About two hours to the north, Massac County will put its 31-1 record and top-10 state ranking on the line against Breese Central in the Illinois Class 2A supersectional at Southern Illinois University.

Let's take a look at the three matchups we know about — the First Region semifinals and Massac vs. Breese:

Paducah Tilghman vs. Marshall County: The first question ... will Marshall County coach Gus Gillespie employ the same smaller starting lineup he used against guard-oriented Carlisle County against the Tornado?

Jamie Dowdy, the Marshals' 6-foot-5, 220-pound center, was on the bench in favor of shooting guard Tanner Wilson when Marshall took the floor against Carlisle. Gillespie maintained it wasn't for disciplinary reasons, as Dowdy was sporting a black eye that reportedly stemmed from an off-the-court incident over the previous weekend.

The move worked well, and it would be tough to expect the Marshals to guard Tilghman's quicker, smaller club with both Dowdy and forward Denver Seay on the floor. Indeed, Carlisle star Caleb Hardy was able to get both of Marshall's big guys in some foul trouble.

Expect forward Matt Fletcher to get the assignment of guarding Tilghman point guard Josh Forrest, perhaps with some occasional help from swingman Josh Madding. And the Marshals will do their best to get Tilghman in a halfcourt game, where it can try to assert its size and bulk advantage on the block.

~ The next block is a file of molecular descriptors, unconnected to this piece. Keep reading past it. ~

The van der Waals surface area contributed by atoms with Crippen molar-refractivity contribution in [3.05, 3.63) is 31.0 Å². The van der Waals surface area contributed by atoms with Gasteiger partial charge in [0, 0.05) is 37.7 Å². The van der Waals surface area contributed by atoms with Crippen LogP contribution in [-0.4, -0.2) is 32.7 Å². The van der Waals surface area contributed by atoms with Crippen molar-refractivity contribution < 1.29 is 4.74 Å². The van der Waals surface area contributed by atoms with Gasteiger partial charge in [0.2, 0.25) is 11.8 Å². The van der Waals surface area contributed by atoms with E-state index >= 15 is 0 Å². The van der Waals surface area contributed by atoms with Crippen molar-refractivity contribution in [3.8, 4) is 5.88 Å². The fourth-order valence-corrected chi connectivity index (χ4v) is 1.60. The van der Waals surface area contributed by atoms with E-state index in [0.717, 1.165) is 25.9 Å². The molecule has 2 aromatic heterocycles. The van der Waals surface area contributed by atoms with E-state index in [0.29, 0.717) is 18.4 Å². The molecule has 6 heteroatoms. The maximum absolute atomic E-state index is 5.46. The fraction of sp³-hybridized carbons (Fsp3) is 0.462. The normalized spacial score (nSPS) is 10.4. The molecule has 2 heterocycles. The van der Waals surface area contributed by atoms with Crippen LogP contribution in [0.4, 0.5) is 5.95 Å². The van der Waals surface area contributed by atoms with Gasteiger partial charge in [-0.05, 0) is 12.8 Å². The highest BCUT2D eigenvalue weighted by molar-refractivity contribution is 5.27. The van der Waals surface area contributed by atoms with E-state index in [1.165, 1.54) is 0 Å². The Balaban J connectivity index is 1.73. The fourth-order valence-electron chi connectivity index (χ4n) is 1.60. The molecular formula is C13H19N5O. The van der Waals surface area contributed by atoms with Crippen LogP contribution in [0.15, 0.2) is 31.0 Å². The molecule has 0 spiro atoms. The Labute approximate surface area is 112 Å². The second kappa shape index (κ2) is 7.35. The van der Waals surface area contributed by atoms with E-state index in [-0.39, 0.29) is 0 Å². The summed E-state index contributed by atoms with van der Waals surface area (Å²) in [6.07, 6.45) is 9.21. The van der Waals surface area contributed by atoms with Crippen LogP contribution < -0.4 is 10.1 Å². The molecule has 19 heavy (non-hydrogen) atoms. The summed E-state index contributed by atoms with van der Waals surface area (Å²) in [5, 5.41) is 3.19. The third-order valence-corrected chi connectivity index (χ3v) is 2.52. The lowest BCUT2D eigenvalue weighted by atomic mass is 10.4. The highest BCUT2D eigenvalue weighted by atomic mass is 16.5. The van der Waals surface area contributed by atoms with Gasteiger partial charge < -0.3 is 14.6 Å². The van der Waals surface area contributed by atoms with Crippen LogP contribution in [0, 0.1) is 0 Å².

Tilghman's biggest question is what defense to employ to give itself the best chance to contain guard Scott McKenty, the best combination scorer and creator in the region? Tornado coach Brad Stieg isn't saying, but it's a good bet he will show a little bit of everything — a little 3-2 zone, which Stieg often likes to use against three-guard alignments, some man-to-man and maybe even some junk against McKenty.

Calloway County vs. Graves County: Why have the Lakers won 11 in a row? One of the biggest reasons has been the play of point guard Chris Dobbins, who has been more aggressive with dribble penetration and is currently shooting the ball well from the 3-point line.

Forward George Garner's ability to penetrate and score over bigger defenders figures to cause problems for the Eagles, and the Lakers will need some perimeter scoring from sophomores Brock Simmons and Sean Thompson.

Graves needs some quality guard play — point guard Jesse Anderson has shown flashes of brilliance from the perimeter and Tevin Hill's play is usually the best barometer of what the Eagles bring to the table on a given night.

And the coaches' battle is always interesting. Calloway's Bruce Lane and Graves' Terry Birdsong are longtime colleagues and close friends. Lane was Birdsong's assistant for nine seasons, eight at Calloway and one at Caldwell County, and succeeded his former boss when Birdsong left for Graves two years ago. Expect a close-to-the-vest defensive battle.

Massac County vs. Breese Central: It's a classic battle of size vs. quickness. If Breese Central's roster is to be believed, the Cougars have five starters standing between 6-3 and 6-6, and knowledgable sources in the St. Louis area report that Breese has the low-post game that could cause the Patriots some problems.

On the other hand, it doesn't appear that Breese Central has played a team with Massac's speed and athleticism, and Massac might be best served by getting its opponent in the transition game as much possible. With the Cougars' size, a zone defense could really cause Massac some problems with establishing dribble penetration.

The winner advances to the Class 2A semifinals on Friday night at Peoria's Carver Arena against either undefeated Marshall's guard-oriented club or a Stanford Olympia squad that sort of resembles Breese Central.

Call it the downstate championship. The other semifinal will pit a Chicago-area Catholic-school power — either Hales Franciscan or Seton Academy — against Princeton or Winnebago.